Russia Moves to Ban ‘International LGBT Movement’ for ‘Extremism’
The Russian Justice Ministry has filed a lawsuit with the nation’s Supreme Court to outlaw the LGBTQ+ “international public movement” as extremist. This is the latest move to control and erase the LGBTQ+ community, which has faced repeated attacks in recent years from the Putin regime, as PGN has been reporting.
Russia’s so-called “gay propaganda” law has already banned the promotion of “propaganda of non-traditional sexual relations around minors” and was justified by Russia’s Duma as a necessary measure to protect children from homosexual influence. The law applies to anyone under 18.
In November 2022, Russian lawmakers toughened the country’s discriminatory law to ban all Russians from promoting or “praising” homosexual relationships or publicly implying that they are “normal.”
In the new lawsuit, the ministry said in an online statement that authorities have identified “signs and manifestations of extremist nature” in “the activities of the LGBT movement active” in Russia, including “incitement of social and religious discord.” Russia’s Supreme Court has scheduled a hearing to consider the lawsuit for Nov. 30, the ministry said.
In addition to the “gay propaganda” law, in 2020, Putin pushed through a constitutional reform to extend his rule by two more terms that also outlawed same-sex marriage. Then in 2022, as PGN reported, after sending troops into Ukraine, the Kremlin ramped up its rhetoric about protecting “traditional values” from what it called the West’s “degrading” influence, in what rights advocates saw as an attempt to legitimize the war in Ukraine.
Also in 2022, a law banning propaganda of “nontraditional sexual relations” among adults was adopted, which effectively outlawed any public endorsement of LGBTQ+ people. Putin also detained lesbian American basketball star Brittney Griner as a political prisoner for more than 10 months.
Another law passed this year prohibited gender transitioning procedures and gender-affirming care for trans people. The legislation prohibited any “medical interventions aimed at changing the sex of a person,” as well as changing one’s gender in official documents and public records.
Also amended was Russia’s Family Code by listing gender change as a reason to annul a marriage and adding those “who had changed gender” to a list of people who can’t become foster or adoptive parents.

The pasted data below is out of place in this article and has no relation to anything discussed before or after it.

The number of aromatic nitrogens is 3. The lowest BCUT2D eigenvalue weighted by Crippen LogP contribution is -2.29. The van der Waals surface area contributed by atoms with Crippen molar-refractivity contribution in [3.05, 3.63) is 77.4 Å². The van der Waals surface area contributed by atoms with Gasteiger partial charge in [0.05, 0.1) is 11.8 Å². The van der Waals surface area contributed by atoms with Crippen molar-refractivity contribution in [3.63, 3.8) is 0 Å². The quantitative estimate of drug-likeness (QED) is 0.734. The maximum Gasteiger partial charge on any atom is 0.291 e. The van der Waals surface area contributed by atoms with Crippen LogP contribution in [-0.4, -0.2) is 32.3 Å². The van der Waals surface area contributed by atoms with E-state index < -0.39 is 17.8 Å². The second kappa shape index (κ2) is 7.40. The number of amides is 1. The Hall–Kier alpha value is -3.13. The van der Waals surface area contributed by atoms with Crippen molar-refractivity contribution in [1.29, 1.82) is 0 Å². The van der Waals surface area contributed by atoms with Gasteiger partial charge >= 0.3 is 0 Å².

“Do we really want to have here, in our country, in Russia, ‘Parent No. 1, No. 2, No. 3’ instead of ‘mom’ and ‘dad?’” Putin said in September 2022 at a ceremony to formalize Moscow’s annexation of four Ukrainian regions. “Do we really want perversions that lead to degradation and extinction to be imposed in our schools from the primary grades?”
The new lawsuit has “lodged an administrative legal claim with the Supreme Court to recognize the International LGBT public movement as extremist and ban its activity in Russia.”
The ministry did not specify whether it was seeking the closure of any specific groups or organizations, or if the designation would apply more broadly to the LGBTQ+ community, causes and individuals, which is what Russia has been doing in recent years. Russia has consistently used the extremist label against civil rights organizations and opposition groups, which then makes their members vulnerable to criminal prosecution.
The justice ministry accused the “LGBT movement operating on the territory of the Russian Federation” of “various signs and manifestations of extremism, including incitement to social and religious hatred.”
Amnesty International’s director for Eastern Europe and Central Asia, Marie Struthers, denounced what she called a “deeply cynical move aimed at dehumanizing and persecuting the entire LGBTI community.”
Struthers said, “Life in silence and in fear of humiliation and imprisonment –- this is the price that the state wants to impose on countless LGBTI people in Russia.”